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What Are Small-Cap Stocks? How Do I Trade Them?

Today’s small-cap company could grow up to become the next Amazon, Microsoft, or Tesla.
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Small-cap stocks have market capitalizations between $250 million and $2 billion.

What Is a Small-Cap Stock? How Do I Know If a Stock Is Small-Cap?

One of the most important metrics financial analysts use to categorize stocks is market capitalization. More than just a measurement of a company’s size, market capitalization, or market cap for short, is also an estimate of a company’s worth.

Market cap takes into account the current price of one share of stock multiplied by the total number of shares outstanding. This gives investors a snapshot of the company’s current market value.

Stocks are categorized from small to large:

CategoryMarket Capitalization


$200 billion and greater


$10 billion–$200 billion


$2 billion–$10 billion


$250 million–$2 billion


$50 million–$250 million

Big, multi-national corporations are known as large-cap or blue-chip stocks. These are the well-known names that make up the Dow Jones Industrial Average, like Apple, Disney, and Johnson & Johnson.

Smaller companies and startups, on the other hand, are known as small-cap stocks, or small-caps. These companies have a market cap of between $250 million and $2 billion. Because small-cap stocks have historically outperformed larger caps, savvy investors are constantly on the lookout to identify the next small company that’s poised for liftoff.

It is important to remember that market cap is tied to share price, which means that it can change at any time. For instance, a company may discover a cutting-edge advancement that causes demand for its products to grow, or it could report consistently solid earnings and have fundamentals that make it attractive to investors.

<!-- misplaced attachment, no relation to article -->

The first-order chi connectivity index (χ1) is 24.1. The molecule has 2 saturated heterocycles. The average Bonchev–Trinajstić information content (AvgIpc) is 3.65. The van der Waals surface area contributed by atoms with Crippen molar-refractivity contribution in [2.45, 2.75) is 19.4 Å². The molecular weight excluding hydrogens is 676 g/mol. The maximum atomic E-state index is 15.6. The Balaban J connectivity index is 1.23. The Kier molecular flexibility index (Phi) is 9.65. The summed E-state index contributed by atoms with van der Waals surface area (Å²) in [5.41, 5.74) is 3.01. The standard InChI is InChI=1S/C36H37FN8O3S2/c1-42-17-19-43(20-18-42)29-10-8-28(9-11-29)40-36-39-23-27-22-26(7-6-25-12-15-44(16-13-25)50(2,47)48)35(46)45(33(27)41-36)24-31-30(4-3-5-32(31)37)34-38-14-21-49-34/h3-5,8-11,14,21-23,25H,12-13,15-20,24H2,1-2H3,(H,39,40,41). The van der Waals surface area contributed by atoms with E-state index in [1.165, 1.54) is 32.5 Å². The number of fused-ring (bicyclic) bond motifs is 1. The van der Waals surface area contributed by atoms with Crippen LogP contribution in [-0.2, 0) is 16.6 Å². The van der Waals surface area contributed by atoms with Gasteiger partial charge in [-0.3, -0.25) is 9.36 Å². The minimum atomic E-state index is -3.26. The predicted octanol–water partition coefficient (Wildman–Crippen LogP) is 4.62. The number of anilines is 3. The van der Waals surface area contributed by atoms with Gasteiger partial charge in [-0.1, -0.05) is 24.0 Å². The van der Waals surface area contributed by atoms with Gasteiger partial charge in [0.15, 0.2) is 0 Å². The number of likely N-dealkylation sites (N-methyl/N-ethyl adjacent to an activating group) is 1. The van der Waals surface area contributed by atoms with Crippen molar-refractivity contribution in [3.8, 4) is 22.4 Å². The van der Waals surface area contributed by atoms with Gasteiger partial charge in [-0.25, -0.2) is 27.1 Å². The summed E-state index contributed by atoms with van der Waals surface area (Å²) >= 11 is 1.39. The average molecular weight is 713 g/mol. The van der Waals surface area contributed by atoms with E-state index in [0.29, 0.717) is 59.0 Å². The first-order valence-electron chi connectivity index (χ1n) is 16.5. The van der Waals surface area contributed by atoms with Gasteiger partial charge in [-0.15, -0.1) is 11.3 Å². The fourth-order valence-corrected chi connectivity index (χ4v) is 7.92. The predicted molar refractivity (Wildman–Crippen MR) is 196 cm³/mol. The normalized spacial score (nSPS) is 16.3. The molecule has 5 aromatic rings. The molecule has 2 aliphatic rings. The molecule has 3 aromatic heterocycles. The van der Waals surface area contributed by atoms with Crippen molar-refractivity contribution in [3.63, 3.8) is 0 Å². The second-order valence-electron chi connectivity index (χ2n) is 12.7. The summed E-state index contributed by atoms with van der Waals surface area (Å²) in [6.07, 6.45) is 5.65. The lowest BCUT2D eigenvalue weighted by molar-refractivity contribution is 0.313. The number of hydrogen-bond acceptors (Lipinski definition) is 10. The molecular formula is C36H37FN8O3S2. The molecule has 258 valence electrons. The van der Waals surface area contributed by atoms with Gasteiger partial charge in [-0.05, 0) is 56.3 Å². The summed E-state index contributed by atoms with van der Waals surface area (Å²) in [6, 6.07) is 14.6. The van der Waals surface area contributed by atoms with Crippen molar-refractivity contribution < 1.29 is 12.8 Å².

Any number of factors could cause a smaller cap company to grow into a mid-cap or large-cap company, and early-in investors often enjoy handsome profits as a result. This makes small-cap stocks worth a closer look—in any market environment. In this article, we’ll get into some of the advantages as well as risks they have compared to other equities. 

How Many Small-Cap Stocks Are There? How Much Are They Worth?

Roughly 35% of the entire stock market is made up of small-cap stocks. Consider the FT Wilshire 5000 Index, for instance, a total stock market index that contains nearly all of the tradable stocks available today, from the biggest of the mega-caps to the tiniest micro-caps. It has about 750 large-cap stocks and around 1,750 small-cap stocks. But notice how because this index is capitalization-weighted, large-caps account for the bulk—91%—of the entire value of the index. Small-cap stocks make up just 8%, and the remaining 1% goes to micro-cap stocks, so you can see just how important market cap is to a stock’s valuation.

Where Are Small-Caps Listed? How Can I Trade Them?

Small-cap company names may not be as recognizable as, say, Netflix or Apple, but their shares are just as easily tradable. You can buy or sell small-caps through a broker, like Charles Schwab or TD Ameritrade, or through a commission-free online service, like Robinhood.

Small-caps are also listed on composite indexes like the Nasdaq Composite, which until 2005 was known as the primary index for small-cap stocks; however, it has since changed and now includes large-caps. The Nasdaq Composite itself has been subdivided into different tiers that reflect both market cap as well as a company’s need to raise capital—because small-caps aren’t the only companies with funding needs.

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Investors can also enjoy the advantages of owning small-cap stocks through a mutual fund or an exchange-traded fund (ETF). There are several indexes that solely track small-cap stocks, like the Russell 2000 and the S&P 600, and ETFs have been created to mimic these indexes, as well. The Russell 2000 is considered a benchmark index for the overall strength of small-cap companies, and mutual fund portfolio managers often track their performance against it.